Atari 5200

Review by Matt Reichert



Graphics: 5

Sound: 5

Gameplay: 6

Overall: 5

It looks like Battlezone, it sounds like Battlezone, it plays like… did I mention it looks like Battlezone?

After playing Battlezone for only a few seconds I can see why Atari abandoned it.  The game starts with a nice 3D lettered title screen and a really cool rendition of "Ride of the Valkyries", so far so good.   The first thing I noticed is that the mountain range in the background has been replaced with some solid blue mountains, not a big loss but I do miss the vector volcano.  After getting over my initial disappointment I heard the familiar beep that told me a enemy tank was in range (the text warnings also appear in your status bar), so I moved my tank to intercept and that's when then things began to fall apart…

At first I thought I must have imagined it, but then it happened again.  Instead of the objects on the screen slowly scaling (growing larger or smaller) to simulate the appearance of movement they just seem to jump from one size to the next.  What you basically see is the object go from small (far away) to large (right next to you) in only a second or two instead of over a period of a few seconds.  Not only does this make the graphics look bad (the objects really don't look good when they jump), it gives the game a very choppy feeling. 

I could over look the scaling problem since this is a work in progress prototype, but when it comes to the vital part of the game, killing tanks, Battlezone just falls flat.  For some reason your shots don't seem to hit the enemy tank about 50% of the time, this could be due to a error in the collision detection or be caused by the afore mentioned scaling problem.  I've been nose to nose with a enemy tank and had my shots go right through it and drift off to the left or right (which I think has something to do with the scaling), although they don't seem to have a problem hitting you.  Assuming your shot actually hits the enemy, you're treated to nice explosion of parts and then get to do it all over again.  The other enemy in this game, the flying saucer, appears to be impossible to hit.  In the arcade hitting the flying saucer was quite a feat but most definitely possible, here the shots never seem to get anywhere near it.  The saucer also seems to appear way too often accompanied by it's annoying sound, and since you can't kill it you've got to avoid it.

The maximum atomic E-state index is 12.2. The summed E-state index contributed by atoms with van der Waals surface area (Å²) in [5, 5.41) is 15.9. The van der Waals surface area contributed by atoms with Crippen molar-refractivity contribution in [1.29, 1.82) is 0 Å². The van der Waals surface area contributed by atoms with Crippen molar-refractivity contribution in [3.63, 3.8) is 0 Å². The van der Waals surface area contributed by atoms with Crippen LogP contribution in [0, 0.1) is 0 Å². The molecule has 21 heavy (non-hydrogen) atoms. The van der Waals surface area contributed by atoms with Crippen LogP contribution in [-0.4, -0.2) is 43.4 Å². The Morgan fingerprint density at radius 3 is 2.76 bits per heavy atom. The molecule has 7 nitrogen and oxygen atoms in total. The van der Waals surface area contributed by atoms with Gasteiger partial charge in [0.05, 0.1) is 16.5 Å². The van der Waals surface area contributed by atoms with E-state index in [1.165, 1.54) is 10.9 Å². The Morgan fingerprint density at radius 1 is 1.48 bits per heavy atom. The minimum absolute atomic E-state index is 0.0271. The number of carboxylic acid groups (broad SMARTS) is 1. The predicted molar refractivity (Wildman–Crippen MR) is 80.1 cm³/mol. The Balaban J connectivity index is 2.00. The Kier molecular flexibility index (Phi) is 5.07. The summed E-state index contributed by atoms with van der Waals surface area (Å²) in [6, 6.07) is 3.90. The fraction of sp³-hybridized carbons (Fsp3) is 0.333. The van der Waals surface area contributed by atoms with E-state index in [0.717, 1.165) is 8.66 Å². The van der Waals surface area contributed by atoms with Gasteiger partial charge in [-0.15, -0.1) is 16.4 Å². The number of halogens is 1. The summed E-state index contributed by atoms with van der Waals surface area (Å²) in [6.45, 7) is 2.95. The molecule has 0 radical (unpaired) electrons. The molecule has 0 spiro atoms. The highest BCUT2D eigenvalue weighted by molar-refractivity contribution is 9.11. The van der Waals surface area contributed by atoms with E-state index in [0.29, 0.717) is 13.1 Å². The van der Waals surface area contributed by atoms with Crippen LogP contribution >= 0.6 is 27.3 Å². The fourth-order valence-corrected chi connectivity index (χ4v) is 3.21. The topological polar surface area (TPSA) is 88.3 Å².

Gameplay problems aside, the sounds and graphics are top notch (for the 5200 anyway).  The sounds appear to be all there (including a neat little sound when you hit an obstacle).  They seem to be a little sparse but that's how they were in the arcade game as well.  The graphics are very nice vectors, which other than the scaling problems, seem to mirror the arcade fairly well.  One minor gripe is that when you get shot your screen doesn't crack down the middle like it does in the arcade, instead you're treated to a weird little starburst pattern that has a line connecting them.  It's interesting to see the computer draw them (it draws one starburst, sends out a line then draws another, sends out a line, etc.) but it's nothing like the arcade.  I have no idea why they went with it, maybe the programmer thought it was more interesting?  Another gripe is that you can see some glitches in the vector shapes on the screen when you force them to scale at a rapid rate, I think the 5200 has problems pushing that many vectors at once. 

One interesting thing I should point out is that Battlezone gives you the option of using two joysticks to simulate the way movement is done in the arcade version.  Since I was never good with two joysticks I haven't fully explored this option, but I imagine it would improve the gameplay slightly.  I assume Battlezone would have been packaged with a joystick coupler the way Space Dungeon and Robotron were. 

Overall Battlezone shows promise but it still needs some major tweaking before being a finished product, I'd estimate that the version I played was about 85% complete.  Since Battlezone was scheduled for a November release and the version I played was dated late September, Atari may have realized that they weren't going to be able to get all the needed changes finished in time to meet the released date and scrapped it.  It's a shame since this prototype shows promise, and the 5200 could have used some vector games.  If you're willing to put up with Battlezones' glaring flaws you'll find that this home version will satisfy your vector tank shooting needs. 


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Last updated: Wednesday, December 10, 2003 02:16 PM